Specifying Item Properties

The Properties view displays all the properties of the selected item. The properties are grouped by type. The top part of the view displays properties that are common to all QML types, such as type, id, position, size, and visibility.

The bottom part of the view displays properties that have been defined for the QML type. For example, the following image displays the predefined properties you can set for Rectangle and Text items.

When you create a component using a QML type, the component has all the properties of the type you used. If you realize later that another QML type with another set of predefined properties would be more suitable for your purposes, you can change the component type by double-clicking the Type field in the Properties view. Enter the name of another QML type in the field.

If you have specified values for properties that are not supported by the new type, Qt Creator offers to remove them for you. If you'd rather do this yourself, you can select the (Actions) menu next to the property name, and then select Reset to remove the property values before trying again.

To modify the values of common properties of multiple items simultaneously, select the items in the Navigator or on the canvas:

  • On Windows, press and hold Ctrl and Shift, and then click the items to select them.
  • On macOS, press Shift to select a range of items or Cmd to select multiple single items.

To return an item to its implicit position after moving it, select the (Reset Position) button on the toolbar. To return it to its implicit size, select (Reset Size) button.

To set the visibility of the item, select Edit > Visibility in the context menu.

For more information on the properties available for an item, press F1.

Specifying Custom Properties

Each predefined QML type has a set of properties that you can extend by defining additional properties for your own QML components. For more information, see Specifying Dynamic Properties.

The properties you add for a QML type are displayed in the Properties view when you select a component of that type in Navigator or Form Editor.

"Custom properties in Properties view"

Viewing Changes in Properties

The default values of properties are displayed in white color, while the values that you specify explicitly are highlighted with blue color. In addition, property changes in states are highlighted with blue.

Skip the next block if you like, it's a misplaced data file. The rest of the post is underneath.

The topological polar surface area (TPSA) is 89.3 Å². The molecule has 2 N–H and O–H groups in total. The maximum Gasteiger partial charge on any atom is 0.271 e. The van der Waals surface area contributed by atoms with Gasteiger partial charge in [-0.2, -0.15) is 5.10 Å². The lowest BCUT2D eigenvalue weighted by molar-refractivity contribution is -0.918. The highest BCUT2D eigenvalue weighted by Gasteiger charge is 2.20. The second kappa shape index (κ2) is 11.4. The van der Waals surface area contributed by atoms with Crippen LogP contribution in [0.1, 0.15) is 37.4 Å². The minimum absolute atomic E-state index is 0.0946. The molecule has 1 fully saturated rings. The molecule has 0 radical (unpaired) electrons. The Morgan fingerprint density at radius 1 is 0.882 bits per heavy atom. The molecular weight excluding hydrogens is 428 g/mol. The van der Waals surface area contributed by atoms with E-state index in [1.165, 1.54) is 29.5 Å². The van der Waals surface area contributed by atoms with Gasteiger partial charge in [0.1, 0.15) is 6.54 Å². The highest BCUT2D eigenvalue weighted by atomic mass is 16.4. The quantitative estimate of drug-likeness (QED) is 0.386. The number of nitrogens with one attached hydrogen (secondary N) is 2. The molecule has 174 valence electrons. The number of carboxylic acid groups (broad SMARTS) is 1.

This allows you to easily see which values are set in the UI form or QML file and which values are default characteristics of a QML type or a component.

When editing states, you can easily see which values are explicitly set in the current state and which values are derived from the base state.

The following images illustrate this. In the base state, the Size (1) and Colors (2) values are explicitly set and highlighted.

"Explicitly set properties"

In State1, only the color (1) is explicitly set and highlighted.

"Explicitly set properties"

Resetting a property sets it back to the default value and removes the value from the UI form or QML file.

Note: As a result, all boolean values can be visualized in four different ways.

For example, visibility can be visualized as follows:

TRUEThe QML type is visible by default. The visibility might be overridden by the visibility set in the base state.

TRUE (highlighted)The QML type is explicitly set to visible.

FALSEThe QML type is hidden by default. The visibility might be overridden by the visibility set in the base state.

FALSE (hightlighted)The type is explicitly set to hidden.

Picking Colors

To specify the color of the selected item in the color picker view (1), select the color picker icon (2) in the Properties view.

"Color Picker view"

You can use either a solid color (3) or a gradient (4). You can select the gradient in the Gradient Picker (5).

The Original field displays the original color of the item, whereas the New field displays the current color. The Recent field displays the colors that you have last selected.

Picking Gradients

The Gradient Picker enables you to specify WebGradients for QML types that support QGradient.

To open the Gradient Picker, select the Gradient Picker Dialog icon in the Properties view.

"Gradient Picker dialog"

To apply a gradient on the selected item, select Apply.